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Unemployment compensation is temporary financial support for workers who are out of work. If you are laid off or if your position is eliminated, you may be eligible to receive benefits. Often, employees who are laid off will receive severance pay. Severance pay is a one-time payment to more or less cushion the blow of losing your job. Receiving severance pay is not a bar to receiving unemployment benefits. However, you must report the severance pay when you apply for benefits.
Gather your income and employment documentation. You will want to have the amount of your severance pay, your last day of work, your last employer's contact information and the reason you lost your job. Much of this information may be included in the severance letter from your employer.
Apply for unemployment. In most states, you can apply by phone or online. Answer each question truthfully and completely, as willful misstatement or omission of facts is considered fraud.
State the amount of your severance pay. The unemployment application will ask whether you have received severance payments. Answer the question accurately.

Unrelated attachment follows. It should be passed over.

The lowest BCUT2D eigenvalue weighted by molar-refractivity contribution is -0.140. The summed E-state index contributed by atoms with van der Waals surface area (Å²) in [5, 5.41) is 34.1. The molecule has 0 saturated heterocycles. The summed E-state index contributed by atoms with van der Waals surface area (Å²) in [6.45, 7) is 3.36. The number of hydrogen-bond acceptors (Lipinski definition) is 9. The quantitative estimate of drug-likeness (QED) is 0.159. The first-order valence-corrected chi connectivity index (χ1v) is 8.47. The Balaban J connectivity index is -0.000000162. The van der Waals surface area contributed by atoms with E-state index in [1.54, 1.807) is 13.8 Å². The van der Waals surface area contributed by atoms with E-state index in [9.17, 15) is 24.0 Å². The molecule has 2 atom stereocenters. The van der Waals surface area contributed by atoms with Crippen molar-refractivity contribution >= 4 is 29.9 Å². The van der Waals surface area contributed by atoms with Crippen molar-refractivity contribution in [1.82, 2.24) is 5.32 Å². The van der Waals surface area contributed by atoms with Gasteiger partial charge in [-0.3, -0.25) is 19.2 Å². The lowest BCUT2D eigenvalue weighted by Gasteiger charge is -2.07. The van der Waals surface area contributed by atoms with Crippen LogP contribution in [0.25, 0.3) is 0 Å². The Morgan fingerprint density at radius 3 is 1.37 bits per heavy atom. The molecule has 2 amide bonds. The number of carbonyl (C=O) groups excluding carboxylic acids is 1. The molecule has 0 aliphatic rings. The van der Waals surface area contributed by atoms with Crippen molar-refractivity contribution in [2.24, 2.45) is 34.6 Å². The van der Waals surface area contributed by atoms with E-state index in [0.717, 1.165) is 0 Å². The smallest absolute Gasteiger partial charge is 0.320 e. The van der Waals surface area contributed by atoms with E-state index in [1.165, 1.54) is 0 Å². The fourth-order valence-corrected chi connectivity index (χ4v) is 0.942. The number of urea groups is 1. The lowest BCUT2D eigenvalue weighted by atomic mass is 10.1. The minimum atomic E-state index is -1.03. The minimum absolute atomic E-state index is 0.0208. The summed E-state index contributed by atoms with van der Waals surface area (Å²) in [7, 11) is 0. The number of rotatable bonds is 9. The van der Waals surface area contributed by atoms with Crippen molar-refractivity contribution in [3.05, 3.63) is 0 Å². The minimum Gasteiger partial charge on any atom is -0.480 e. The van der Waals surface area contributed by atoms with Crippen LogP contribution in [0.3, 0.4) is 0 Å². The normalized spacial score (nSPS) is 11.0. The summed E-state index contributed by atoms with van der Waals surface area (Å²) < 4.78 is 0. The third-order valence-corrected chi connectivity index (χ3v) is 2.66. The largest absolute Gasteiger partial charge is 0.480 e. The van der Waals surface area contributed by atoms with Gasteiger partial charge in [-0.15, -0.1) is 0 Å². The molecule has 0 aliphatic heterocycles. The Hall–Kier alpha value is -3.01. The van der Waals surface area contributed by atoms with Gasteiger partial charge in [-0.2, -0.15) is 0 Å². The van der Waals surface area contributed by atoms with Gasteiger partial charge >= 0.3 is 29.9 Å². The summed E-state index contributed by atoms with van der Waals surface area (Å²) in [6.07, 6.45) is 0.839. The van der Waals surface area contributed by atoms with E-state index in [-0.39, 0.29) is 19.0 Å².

Look for your determination letter. The state agency that administers unemployment will send you a notice of award if you are eligible for benefits. If it determines you are not eligible, it will send you a letter to that effect. If indeed, you are eligible to receive benefits, it is likely you will begin receiving checks in a matter of weeks. If your state is backlogged with claims, during periods of high unemployment, for example, your first check may be subject to delay.
Severance is not a bar to receiving unemployment benefits because it is typically paid in a lump sum. If you continue to receive payments from your employer after your separation date, your benefits may be reduced or eliminated during the period in which you receive those employer payments.
D. Laverne O'Neal, an Ivy League graduate, published her first article in 1997. A former theater, dance and music critic for such publications as the "Oakland Tribune" and Gannett Newspapers, she started her Web-writing career during the dot-com heyday. O'Neal also translates and edits French and Spanish. Her strongest interests are the performing arts, design, food, health, personal finance and personal growth.